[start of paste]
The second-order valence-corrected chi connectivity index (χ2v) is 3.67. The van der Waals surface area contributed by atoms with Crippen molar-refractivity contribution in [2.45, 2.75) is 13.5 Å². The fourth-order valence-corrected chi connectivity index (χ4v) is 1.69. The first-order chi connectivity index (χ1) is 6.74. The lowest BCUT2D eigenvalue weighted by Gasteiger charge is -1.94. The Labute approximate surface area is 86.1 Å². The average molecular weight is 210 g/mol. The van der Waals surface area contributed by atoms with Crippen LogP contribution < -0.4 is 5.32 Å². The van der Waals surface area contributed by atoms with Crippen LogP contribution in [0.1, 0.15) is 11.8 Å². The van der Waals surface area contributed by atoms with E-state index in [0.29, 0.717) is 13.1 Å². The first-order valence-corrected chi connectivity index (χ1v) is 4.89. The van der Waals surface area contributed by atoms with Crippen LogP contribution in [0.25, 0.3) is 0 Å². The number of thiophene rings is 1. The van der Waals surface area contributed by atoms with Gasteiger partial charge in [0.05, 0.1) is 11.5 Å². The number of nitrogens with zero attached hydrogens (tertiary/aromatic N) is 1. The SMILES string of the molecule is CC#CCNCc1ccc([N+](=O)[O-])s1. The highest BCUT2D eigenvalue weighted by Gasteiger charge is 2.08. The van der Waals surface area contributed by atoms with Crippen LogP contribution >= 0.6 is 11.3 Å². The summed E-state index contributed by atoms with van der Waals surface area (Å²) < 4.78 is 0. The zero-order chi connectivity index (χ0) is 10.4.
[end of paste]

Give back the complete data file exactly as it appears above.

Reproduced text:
The second-order valence-corrected chi connectivity index (χ2v) is 3.67. The van der Waals surface area contributed by atoms with Crippen molar-refractivity contribution in [2.45, 2.75) is 13.5 Å². The fourth-order valence-corrected chi connectivity index (χ4v) is 1.69. The first-order chi connectivity index (χ1) is 6.74. The lowest BCUT2D eigenvalue weighted by Gasteiger charge is -1.94. The Labute approximate surface area is 86.1 Å². The average molecular weight is 210 g/mol. The van der Waals surface area contributed by atoms with Crippen LogP contribution < -0.4 is 5.32 Å². The van der Waals surface area contributed by atoms with Crippen LogP contribution in [0.1, 0.15) is 11.8 Å². The van der Waals surface area contributed by atoms with E-state index in [0.29, 0.717) is 13.1 Å². The first-order valence-corrected chi connectivity index (χ1v) is 4.89. The van der Waals surface area contributed by atoms with Crippen LogP contribution in [0.25, 0.3) is 0 Å². The number of thiophene rings is 1. The van der Waals surface area contributed by atoms with Gasteiger partial charge in [0.05, 0.1) is 11.5 Å². The number of nitrogens with zero attached hydrogens (tertiary/aromatic N) is 1. The SMILES string of the molecule is CC#CCNCc1ccc([N+](=O)[O-])s1. The highest BCUT2D eigenvalue weighted by Gasteiger charge is 2.08. The van der Waals surface area contributed by atoms with Crippen LogP contribution >= 0.6 is 11.3 Å². The summed E-state index contributed by atoms with van der Waals surface area (Å²) < 4.78 is 0. The zero-order chi connectivity index (χ0) is 10.4.